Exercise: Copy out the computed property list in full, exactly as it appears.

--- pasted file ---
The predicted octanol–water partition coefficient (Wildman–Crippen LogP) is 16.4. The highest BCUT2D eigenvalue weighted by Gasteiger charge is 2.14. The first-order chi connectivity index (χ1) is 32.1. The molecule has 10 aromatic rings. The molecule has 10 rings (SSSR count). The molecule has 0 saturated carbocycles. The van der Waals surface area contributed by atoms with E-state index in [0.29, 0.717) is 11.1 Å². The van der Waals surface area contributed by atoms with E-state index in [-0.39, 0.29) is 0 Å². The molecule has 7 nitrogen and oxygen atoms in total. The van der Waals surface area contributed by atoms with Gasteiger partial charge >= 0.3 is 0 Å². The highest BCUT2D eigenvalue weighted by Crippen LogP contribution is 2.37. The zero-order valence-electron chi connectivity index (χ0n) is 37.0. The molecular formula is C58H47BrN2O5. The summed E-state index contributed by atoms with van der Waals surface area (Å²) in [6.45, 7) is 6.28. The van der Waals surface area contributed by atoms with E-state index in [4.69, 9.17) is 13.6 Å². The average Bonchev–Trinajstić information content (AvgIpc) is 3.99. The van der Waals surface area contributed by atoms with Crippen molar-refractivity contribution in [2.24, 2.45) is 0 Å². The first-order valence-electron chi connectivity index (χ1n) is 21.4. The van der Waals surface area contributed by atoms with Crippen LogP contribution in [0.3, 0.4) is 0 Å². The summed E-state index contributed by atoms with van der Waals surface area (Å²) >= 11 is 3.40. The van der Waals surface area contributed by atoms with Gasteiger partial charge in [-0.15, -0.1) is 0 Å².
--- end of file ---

The predicted octanol–water partition coefficient (Wildman–Crippen LogP) is 16.4. The highest BCUT2D eigenvalue weighted by Gasteiger charge is 2.14. The first-order chi connectivity index (χ1) is 32.1. The molecule has 10 aromatic rings. The molecule has 10 rings (SSSR count). The molecule has 0 saturated carbocycles. The van der Waals surface area contributed by atoms with E-state index in [0.29, 0.717) is 11.1 Å². The van der Waals surface area contributed by atoms with E-state index in [-0.39, 0.29) is 0 Å². The molecule has 7 nitrogen and oxygen atoms in total. The van der Waals surface area contributed by atoms with Gasteiger partial charge >= 0.3 is 0 Å². The highest BCUT2D eigenvalue weighted by Crippen LogP contribution is 2.37. The zero-order valence-electron chi connectivity index (χ0n) is 37.0. The molecular formula is C58H47BrN2O5. The summed E-state index contributed by atoms with van der Waals surface area (Å²) in [6.45, 7) is 6.28. The van der Waals surface area contributed by atoms with E-state index in [4.69, 9.17) is 13.6 Å². The average Bonchev–Trinajstić information content (AvgIpc) is 3.99. The van der Waals surface area contributed by atoms with Crippen molar-refractivity contribution in [2.24, 2.45) is 0 Å². The first-order valence-electron chi connectivity index (χ1n) is 21.4. The van der Waals surface area contributed by atoms with Crippen LogP contribution in [0.3, 0.4) is 0 Å². The summed E-state index contributed by atoms with van der Waals surface area (Å²) >= 11 is 3.40. The van der Waals surface area contributed by atoms with Gasteiger partial charge in [-0.15, -0.1) is 0 Å².